My hearing got progressively worse as time went on, and it was one of the reasons I retired from teaching. I couldn't hear the children, the fire alarm, or the phone.

I still struggle to hear, and have to use closed caption when watching television.
I miss a lot of conversation in movies or at plays.
I miss conversations in yoga, and in any big room.

However, I am ever so grateful for being able to hear what I can.
I can even hear birds now! 

I have written before about grieving and loss. It is part of our human condition.
Some of my losses have been my co-workers, a place to belong, alcohol, and hearing and music.
I feel as if I am on the other side of my grieving for these losses.
They are still with me, but no longer so hurtful. 
But this took time. 
I had to cry, I had to be mad, I had to talk, I had to hug, but then I had to accept a new reality.
I had to move, and not stay stuck.

Many of us, in the early days of quitting drinking, write of the loss we feel.
It is a real loss, and not a loss to brush off.
For many of us, alcohol was our friend.
This was true for me.
But I have replaced the alcohol friend with real friends, and real experiences.
This helped me heal from the loss, and has made my life so much richer.

So I close with a quote I read from University of Washington:


Grieving such losses is important because it allows us to ‘free-up’ energy that is bound to the lost person, object, or experience—so that we might re-invest that energy elsewhere. Until we grieve effectively we are likely to find reinvesting difficult; a part of us remains tied to the past.
Grieving is not forgetting. Nor is it drowning in tears. Healthy grieving results in an ability to remember the importance of our loss—but with a newfound sense of peace, rather than searing pain.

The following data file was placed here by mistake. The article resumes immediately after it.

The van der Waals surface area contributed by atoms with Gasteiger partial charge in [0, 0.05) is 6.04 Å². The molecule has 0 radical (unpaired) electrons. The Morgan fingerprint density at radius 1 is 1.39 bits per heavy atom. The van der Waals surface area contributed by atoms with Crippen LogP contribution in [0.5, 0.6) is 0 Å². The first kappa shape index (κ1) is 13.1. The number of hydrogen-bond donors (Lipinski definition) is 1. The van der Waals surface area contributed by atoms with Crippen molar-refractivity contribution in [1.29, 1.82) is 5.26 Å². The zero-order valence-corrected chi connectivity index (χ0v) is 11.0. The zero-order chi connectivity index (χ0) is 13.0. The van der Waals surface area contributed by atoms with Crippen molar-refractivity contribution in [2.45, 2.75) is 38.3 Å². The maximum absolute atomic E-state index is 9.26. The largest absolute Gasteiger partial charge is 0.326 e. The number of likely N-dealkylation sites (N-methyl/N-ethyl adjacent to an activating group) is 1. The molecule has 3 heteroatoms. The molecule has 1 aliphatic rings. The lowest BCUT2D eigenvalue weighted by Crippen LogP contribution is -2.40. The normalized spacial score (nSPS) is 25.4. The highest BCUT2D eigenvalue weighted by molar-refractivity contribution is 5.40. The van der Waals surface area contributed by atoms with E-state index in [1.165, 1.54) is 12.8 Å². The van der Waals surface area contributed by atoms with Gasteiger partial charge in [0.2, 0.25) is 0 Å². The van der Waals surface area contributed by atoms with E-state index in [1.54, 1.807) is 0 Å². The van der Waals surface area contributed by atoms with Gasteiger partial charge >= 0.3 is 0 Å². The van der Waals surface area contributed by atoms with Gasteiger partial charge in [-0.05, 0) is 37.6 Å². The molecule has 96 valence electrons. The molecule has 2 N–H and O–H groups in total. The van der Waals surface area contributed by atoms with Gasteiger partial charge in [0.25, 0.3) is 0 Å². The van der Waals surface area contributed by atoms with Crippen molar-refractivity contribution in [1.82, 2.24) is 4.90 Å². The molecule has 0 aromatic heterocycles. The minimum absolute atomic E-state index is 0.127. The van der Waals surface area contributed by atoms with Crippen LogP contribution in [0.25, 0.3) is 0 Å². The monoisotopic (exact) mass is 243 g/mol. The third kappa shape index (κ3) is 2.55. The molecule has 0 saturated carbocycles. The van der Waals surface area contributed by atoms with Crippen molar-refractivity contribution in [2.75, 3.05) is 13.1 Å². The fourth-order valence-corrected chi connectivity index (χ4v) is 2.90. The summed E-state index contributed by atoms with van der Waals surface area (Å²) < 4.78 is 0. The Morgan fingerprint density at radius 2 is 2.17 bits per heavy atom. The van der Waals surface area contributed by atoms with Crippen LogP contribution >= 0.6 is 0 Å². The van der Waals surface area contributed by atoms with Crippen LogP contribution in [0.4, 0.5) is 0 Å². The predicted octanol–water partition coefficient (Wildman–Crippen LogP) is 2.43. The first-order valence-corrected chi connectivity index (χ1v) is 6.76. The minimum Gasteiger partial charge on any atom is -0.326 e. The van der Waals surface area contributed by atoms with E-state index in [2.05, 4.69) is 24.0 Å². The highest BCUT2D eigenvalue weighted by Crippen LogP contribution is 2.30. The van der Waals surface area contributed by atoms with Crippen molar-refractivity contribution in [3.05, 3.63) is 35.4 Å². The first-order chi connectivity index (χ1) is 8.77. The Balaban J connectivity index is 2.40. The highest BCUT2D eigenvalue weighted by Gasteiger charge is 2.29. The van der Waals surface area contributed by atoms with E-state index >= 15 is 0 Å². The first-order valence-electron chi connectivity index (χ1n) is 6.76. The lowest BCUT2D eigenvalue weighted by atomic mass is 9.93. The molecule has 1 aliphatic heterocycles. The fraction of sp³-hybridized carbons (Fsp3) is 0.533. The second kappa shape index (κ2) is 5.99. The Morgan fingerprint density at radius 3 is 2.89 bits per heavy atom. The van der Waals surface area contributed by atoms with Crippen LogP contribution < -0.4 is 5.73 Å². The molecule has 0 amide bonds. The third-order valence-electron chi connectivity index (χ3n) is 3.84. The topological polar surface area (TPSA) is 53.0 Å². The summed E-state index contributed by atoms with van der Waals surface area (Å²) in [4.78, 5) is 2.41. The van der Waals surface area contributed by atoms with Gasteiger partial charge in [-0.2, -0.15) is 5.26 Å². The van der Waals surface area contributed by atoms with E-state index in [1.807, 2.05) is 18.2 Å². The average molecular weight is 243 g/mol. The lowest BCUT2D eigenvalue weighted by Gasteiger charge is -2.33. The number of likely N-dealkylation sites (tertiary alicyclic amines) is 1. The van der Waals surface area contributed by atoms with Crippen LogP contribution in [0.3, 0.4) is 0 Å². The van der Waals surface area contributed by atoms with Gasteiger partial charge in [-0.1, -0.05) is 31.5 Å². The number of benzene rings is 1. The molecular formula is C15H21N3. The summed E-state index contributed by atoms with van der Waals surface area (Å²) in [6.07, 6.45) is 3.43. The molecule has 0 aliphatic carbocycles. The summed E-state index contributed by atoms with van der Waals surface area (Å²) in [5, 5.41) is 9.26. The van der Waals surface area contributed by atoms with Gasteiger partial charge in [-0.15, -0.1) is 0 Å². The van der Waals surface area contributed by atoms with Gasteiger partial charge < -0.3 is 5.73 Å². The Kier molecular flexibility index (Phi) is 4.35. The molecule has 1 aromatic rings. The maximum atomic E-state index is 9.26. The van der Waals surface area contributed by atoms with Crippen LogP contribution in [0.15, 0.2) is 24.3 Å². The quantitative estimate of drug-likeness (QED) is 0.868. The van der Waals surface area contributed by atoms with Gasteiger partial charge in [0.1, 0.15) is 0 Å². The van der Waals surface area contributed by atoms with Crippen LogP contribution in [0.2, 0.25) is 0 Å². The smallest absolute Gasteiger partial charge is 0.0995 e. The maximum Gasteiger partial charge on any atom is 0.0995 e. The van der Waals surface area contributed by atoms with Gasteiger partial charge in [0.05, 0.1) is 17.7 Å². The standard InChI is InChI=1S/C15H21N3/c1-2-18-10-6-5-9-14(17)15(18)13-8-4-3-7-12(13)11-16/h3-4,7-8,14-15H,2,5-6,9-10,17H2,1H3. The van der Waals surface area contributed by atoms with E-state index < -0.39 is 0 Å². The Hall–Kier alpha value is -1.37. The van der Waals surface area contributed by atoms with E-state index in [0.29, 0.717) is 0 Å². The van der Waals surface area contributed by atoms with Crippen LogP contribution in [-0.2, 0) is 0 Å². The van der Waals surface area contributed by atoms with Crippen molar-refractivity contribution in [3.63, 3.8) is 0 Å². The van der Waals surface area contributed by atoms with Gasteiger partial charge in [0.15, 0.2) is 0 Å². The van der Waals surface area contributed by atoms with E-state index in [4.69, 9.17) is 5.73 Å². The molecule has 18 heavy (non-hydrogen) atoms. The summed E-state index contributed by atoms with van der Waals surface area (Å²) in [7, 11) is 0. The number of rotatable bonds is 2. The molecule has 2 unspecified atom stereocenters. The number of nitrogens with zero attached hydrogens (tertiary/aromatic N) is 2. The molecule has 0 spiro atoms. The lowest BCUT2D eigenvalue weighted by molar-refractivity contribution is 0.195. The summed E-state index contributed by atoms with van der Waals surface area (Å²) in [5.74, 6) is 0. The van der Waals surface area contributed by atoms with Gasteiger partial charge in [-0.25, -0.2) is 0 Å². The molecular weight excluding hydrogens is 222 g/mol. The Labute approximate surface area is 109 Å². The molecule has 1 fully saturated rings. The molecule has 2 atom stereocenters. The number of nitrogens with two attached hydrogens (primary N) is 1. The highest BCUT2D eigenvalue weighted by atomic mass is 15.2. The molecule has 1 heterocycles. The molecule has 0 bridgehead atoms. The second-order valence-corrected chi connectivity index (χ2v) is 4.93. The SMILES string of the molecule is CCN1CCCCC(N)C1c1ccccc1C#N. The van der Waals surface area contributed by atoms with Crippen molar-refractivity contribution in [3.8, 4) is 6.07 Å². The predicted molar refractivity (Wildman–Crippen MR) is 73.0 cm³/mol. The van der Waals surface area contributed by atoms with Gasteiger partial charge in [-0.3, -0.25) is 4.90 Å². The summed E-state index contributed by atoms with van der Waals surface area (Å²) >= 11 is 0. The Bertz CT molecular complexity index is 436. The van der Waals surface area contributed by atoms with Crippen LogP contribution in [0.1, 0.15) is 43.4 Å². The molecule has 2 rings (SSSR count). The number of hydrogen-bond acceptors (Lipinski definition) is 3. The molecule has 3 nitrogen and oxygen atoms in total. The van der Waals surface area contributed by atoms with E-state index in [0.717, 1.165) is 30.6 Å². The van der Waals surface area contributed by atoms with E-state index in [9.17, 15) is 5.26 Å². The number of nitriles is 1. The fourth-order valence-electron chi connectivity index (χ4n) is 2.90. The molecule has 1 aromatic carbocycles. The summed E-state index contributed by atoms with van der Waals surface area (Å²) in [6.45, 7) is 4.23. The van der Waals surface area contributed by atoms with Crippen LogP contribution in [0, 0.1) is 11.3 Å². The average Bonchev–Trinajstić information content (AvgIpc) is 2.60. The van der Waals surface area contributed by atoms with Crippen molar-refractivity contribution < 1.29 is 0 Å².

With A Wish For Peace,
On Day 802,
Wendy

Friday, November 4, 2016

Touched By Addiction

Dear Readers,
Today I have been sober for 27 months, or 792 days.
This makes me happy!
It makes Mr. UnTipsy happy, too!

Last night I was reminded of how many people have been affected by addiction.
I volunteered to help at a training session for people who want to learn about opioid addiction and how to administer a life-saving drug to help someone who has overdosed.
(You can read about it here.)

There were 16 people, and they ranged from college age to seniors.
There were nurses, students, moms, friends, and even one man who heard about this foundation on television and just came.

Every one in that room was addicted to something themselves, or had family or friends who had addictions.

One of the volunteers spoke about her son who died of a heroin overdose. 
She told of the pain of trying to get first responders to carry Naloxone, the drug that can help someone survive an overdose.
Another lady cried at the end of the session, and what she shared was deeply moving.
This was the first time she could talk about her husband, who died of an overdose, because of the stigma around drug addiction.
She cried because she didn't know what to say to her 8 year old child about his dad's death.

I am being awakened to the wide ranging problem of addiction of all of its forms.
It is an eye-opener for me. 
We as a nation struggle with addiction and yet the stigma and shame around it abounds.
It makes me sad.

I share my story as an alcoholic with people as I am not ashamed, but I sometimes try to be "funny" when I tell my story to make people more comfortable.
I rarely use the word alcoholic in general public, and say I have stopped drinking, or that I was drinking too much.

I hope and pray that one day we can really help people recover.
Not shame them, jail them, deny them housing, but to really put money forth to find solutions.

I am so happy I no longer drink.
I have peace of mind every day I wake up.
I have peace of mind every night I lay down.

With Much Love,
On Day 792,
Wendy